A CT scan can allow radiologists to see:
• Arteries and veins
• Blood clots
• Bones, including those of the skull
• Compression fractures
• Herniated discs
• Kidney stones
• Muscles and other soft tissues
• Neck masses
• Organs, including the heart, lungs, liver, kidneys and intestines
• Spinal cord injuries
• Spinal stenosis
• Tumors, including those of the spine
Getting a CT scan takes little time and requires minimal preparation. On the day of your exam, be sure to wear loose-fitting clothing and leave metal objects, such as jewelry, at home, if possible—you’ll be asked to remove any metal objects you bring with you.
You may need to fast for a few hours before your exam if you’ll be undergoing a scan that requires a contrast dye. If your exam does require a contrast dye, you’ll receive it before the exam begins as either a flavorless drink or an injection. A contrast injection helps the radiologist see blood vessels, certain tissues and organs more clearly, while an oral contrast dye helps to produce clearer images of your stomach and bowels.
During the exam, you’ll lie still on a cushioned table that will move into the CT machine, which is a large cylinder that, from the front, looks like a giant doughnut. The machine will rotate around the table to capture image slices. A technologist will monitor the scan from a neighboring room, and you’ll be able to communicate with him or her at all times.
Scans typically take just minutes, and many last only seconds. Your entire exam, including the scan itself, will likely last no more than 30 minutes. Your physician will receive the results of your scan within 24 hours and share them with you.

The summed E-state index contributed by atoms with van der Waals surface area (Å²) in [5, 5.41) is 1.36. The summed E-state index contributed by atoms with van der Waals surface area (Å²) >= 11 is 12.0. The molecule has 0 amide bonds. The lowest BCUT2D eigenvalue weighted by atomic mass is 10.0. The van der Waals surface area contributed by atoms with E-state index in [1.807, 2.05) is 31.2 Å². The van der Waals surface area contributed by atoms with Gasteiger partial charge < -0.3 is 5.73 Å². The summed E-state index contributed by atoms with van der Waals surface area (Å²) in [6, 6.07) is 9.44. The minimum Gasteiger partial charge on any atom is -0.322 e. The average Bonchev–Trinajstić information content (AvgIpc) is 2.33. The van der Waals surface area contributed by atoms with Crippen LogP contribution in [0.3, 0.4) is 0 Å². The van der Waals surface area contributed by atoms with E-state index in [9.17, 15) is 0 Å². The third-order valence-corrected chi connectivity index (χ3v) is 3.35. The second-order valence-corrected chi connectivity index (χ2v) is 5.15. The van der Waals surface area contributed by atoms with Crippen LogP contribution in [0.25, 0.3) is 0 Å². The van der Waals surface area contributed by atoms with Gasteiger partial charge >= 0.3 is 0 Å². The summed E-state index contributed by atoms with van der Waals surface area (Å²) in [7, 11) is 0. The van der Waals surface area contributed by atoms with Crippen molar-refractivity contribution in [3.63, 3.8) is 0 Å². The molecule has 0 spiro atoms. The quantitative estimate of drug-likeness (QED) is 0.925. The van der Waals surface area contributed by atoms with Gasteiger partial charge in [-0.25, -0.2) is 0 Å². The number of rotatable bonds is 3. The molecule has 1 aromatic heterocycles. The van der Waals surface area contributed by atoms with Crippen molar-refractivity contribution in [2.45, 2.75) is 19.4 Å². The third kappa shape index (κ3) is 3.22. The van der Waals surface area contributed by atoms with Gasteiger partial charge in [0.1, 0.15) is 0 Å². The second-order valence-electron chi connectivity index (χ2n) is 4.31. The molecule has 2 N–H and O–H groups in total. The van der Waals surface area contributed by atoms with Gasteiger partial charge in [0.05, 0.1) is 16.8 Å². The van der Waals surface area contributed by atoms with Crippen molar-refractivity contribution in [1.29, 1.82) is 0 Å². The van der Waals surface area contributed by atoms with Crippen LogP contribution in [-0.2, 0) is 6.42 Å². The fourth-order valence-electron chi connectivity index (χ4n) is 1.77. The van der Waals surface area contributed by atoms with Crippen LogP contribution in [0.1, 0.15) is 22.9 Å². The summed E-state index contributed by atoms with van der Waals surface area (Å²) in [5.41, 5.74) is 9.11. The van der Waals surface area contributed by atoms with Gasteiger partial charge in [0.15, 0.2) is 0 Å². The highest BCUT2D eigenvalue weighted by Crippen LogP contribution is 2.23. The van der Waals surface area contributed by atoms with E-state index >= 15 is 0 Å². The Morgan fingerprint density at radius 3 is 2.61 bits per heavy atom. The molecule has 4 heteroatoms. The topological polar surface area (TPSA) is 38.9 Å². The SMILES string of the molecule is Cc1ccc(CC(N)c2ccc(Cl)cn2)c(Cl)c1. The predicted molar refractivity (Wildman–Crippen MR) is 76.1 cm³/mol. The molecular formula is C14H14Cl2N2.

If your doctor has ordered a CT scan, they’re likely looking for details that are impossible to spot with traditional X-rays. These details may include small injuries to bones, soft tissues, and blood vessels, any of which may help your doctor determine the underlying causes of your symptoms. Your CT scan may also help to determine the best locations to perform biopsies, detect tumors, or investigate chronic diseases.
A key advantage of CT is its ability to display the details of bones, blood vessels, and soft tissues in the same image – something much harder to achieve with MRI and traditional X-rays. Given its ability to reveal tumors, CT is also one of the best diagnostic imaging tools for cancer patients. Finally, it is commonly used to diagnose vascular diseases, osteoporosis, and traumatic injuries to internal organs.
In addition to its diagnostic imaging benefits, CT is also faster and cheaper than MRI. It also exposes patients to minimal radiation – less than a single traditional X-ray.
Unlike MRI, CT does not require your body to be immersed in an imaging machine. Instead, you’ll lie on a table that slides into a donut-shaped scanner, which will be positioned only around the area of your body being imaged. As you lie still, the scanner will rotate around you, allowing multiple X-ray devices to capture a three-dimensional image.